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I need to approximate this expression in order to sum it. Asymptotically I obtain $\frac1{\sqrt{\pi}x}+\frac1{2\sqrt{\pi} x^2} + O\left(\frac1{x^3}\right)$. Although this looks fine there is the following problem:

If $x=a(1-\frac{k}{b})$ with $ a<<b $ and $\frac{b}{2} \leq k \leq b-1, \ x$ turns out to be greater than 1 for $k < k^{\ast}$ for some $k^{\ast}$ and less than 1 for $k \geq k^{\ast}$. This makes the asymptotic expansion somewhat tricky: for fixed $a,b$ the terms are either growing or contracting and then the whole approximation is essentially wrong. Is there any way to make this asymptotic expansion more exact?

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"More exact"? That's a bit like saying "more pregnant"... anyway I seem to be getting a different asymptotic expansion in Mathematica; it does look to me you can't get something free of exponential factors. –  J. M. Aug 21 '11 at 23:41
    
corrected the function –  sigma.z.1980 Aug 21 '11 at 23:47
    
Have you tried constructing a Padé approximant out of your asymptotic series? –  J. M. Aug 21 '11 at 23:50
    
Maple agrees with your asymptotic expression. But I don't understand what you're trying to do with $a$, $b$ and $k$. If $a$ and $b$ are fixed and $b/2 \le k \le b-1$, $x$ is not going to $\infty$ and so asymptotics are irrelevant. What is it that you're really trying to do? –  Robert Israel Aug 21 '11 at 23:57
    
I want to approximate the function in order to sum the approximation. This is where I see the problem: if $x=a(1-\frac{k}{b}$ and set e.g. $a=10,\ b=100$ then for $k <90 \ x $ is greater than 1, for $k \geq 90 \ x$ is greater than 1, and then terms in the asymptotic expansion become larger. Since I need only 1 term (the largest, of course), the problem becomes unbounded. –  sigma.z.1980 Aug 22 '11 at 0:07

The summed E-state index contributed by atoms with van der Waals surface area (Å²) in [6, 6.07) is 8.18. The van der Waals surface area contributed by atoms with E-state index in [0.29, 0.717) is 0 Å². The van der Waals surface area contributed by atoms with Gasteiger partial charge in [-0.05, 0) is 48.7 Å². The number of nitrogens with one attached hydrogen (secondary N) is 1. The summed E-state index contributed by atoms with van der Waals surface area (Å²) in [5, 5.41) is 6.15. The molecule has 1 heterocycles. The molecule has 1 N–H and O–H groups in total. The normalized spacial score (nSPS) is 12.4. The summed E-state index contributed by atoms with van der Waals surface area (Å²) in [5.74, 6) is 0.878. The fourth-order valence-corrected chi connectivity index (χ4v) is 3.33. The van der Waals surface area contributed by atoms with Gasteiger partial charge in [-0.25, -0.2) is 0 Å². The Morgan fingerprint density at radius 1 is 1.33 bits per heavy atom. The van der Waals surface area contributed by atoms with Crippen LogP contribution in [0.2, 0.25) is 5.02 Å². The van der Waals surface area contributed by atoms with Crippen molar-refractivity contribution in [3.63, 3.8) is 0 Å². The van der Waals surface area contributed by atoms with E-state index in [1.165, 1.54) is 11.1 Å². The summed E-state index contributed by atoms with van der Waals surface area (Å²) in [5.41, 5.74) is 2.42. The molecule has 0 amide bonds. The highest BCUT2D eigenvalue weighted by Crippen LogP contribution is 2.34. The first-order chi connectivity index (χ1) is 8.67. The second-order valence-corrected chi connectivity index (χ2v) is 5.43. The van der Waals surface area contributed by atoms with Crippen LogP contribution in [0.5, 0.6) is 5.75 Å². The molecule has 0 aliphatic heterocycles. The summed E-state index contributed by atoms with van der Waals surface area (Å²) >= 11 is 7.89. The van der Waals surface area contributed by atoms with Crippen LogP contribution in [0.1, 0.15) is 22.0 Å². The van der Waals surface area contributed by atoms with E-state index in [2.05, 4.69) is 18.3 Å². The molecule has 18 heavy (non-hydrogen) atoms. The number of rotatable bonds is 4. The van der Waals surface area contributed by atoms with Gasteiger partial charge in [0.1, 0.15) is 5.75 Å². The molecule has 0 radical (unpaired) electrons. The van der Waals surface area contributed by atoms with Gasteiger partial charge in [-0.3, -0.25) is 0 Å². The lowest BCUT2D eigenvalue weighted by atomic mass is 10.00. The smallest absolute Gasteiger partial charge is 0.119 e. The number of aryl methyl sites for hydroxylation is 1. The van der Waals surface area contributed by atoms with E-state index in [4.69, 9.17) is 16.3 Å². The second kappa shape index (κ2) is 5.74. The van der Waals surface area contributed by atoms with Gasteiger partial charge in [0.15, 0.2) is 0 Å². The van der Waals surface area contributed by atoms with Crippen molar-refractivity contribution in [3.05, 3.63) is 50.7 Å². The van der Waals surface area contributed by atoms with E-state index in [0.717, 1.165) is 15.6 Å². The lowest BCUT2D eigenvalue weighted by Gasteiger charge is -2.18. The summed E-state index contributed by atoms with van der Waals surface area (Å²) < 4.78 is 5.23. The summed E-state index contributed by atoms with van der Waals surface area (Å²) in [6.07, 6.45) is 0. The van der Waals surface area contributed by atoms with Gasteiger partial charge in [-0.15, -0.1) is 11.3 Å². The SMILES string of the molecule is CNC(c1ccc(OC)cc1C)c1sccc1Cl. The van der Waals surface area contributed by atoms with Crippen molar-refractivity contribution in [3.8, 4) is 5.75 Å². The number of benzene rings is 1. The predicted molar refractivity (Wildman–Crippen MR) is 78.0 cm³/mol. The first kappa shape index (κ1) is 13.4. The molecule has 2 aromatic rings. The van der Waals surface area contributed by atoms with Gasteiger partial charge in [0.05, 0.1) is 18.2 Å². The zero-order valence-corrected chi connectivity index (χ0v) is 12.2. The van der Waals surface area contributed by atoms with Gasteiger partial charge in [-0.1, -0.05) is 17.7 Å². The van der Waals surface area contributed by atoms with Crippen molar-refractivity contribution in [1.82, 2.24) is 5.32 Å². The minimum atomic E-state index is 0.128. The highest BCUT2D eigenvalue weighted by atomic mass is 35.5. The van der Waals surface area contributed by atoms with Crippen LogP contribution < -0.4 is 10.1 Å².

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Maple (with MultiSeries) reports this asymptotic for $\mathrm{erfi}(x)$ ... $$ \Biggl(\frac{1}{\sqrt{\pi} x} + \frac{1}{2 \sqrt{\pi} x^{3}} + \frac{3}{4 \sqrt{\pi} x^{5}} + \frac{15}{8 \sqrt{\pi} x^{7}} + O \Bigl(x^{(-8)}\Bigr)\Biggr) \operatorname{e} ^{x^{2}} $$ Maple's definition of erfi is equivalent to: $$ \mathrm{erfi}(x) = \frac{2}{\sqrt{\pi}} \int_{0}^{x} \operatorname{e} ^{s^{2}} d s $$

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I use Matlab symbolic toolbox, but the results are the same, of course. The problem is that (cancelling out $exp(x^2)$) $x$ can be both more and less than 1, thus the terms in the series either grow or contract. –  sigma.z.1980 Aug 21 '11 at 23:58
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If $x$ is less than 1, then you shouldn't be using an asymptotic series; asymptotic series are intended to be used for $x$ of large magnitude... –  J. M. Aug 22 '11 at 2:58
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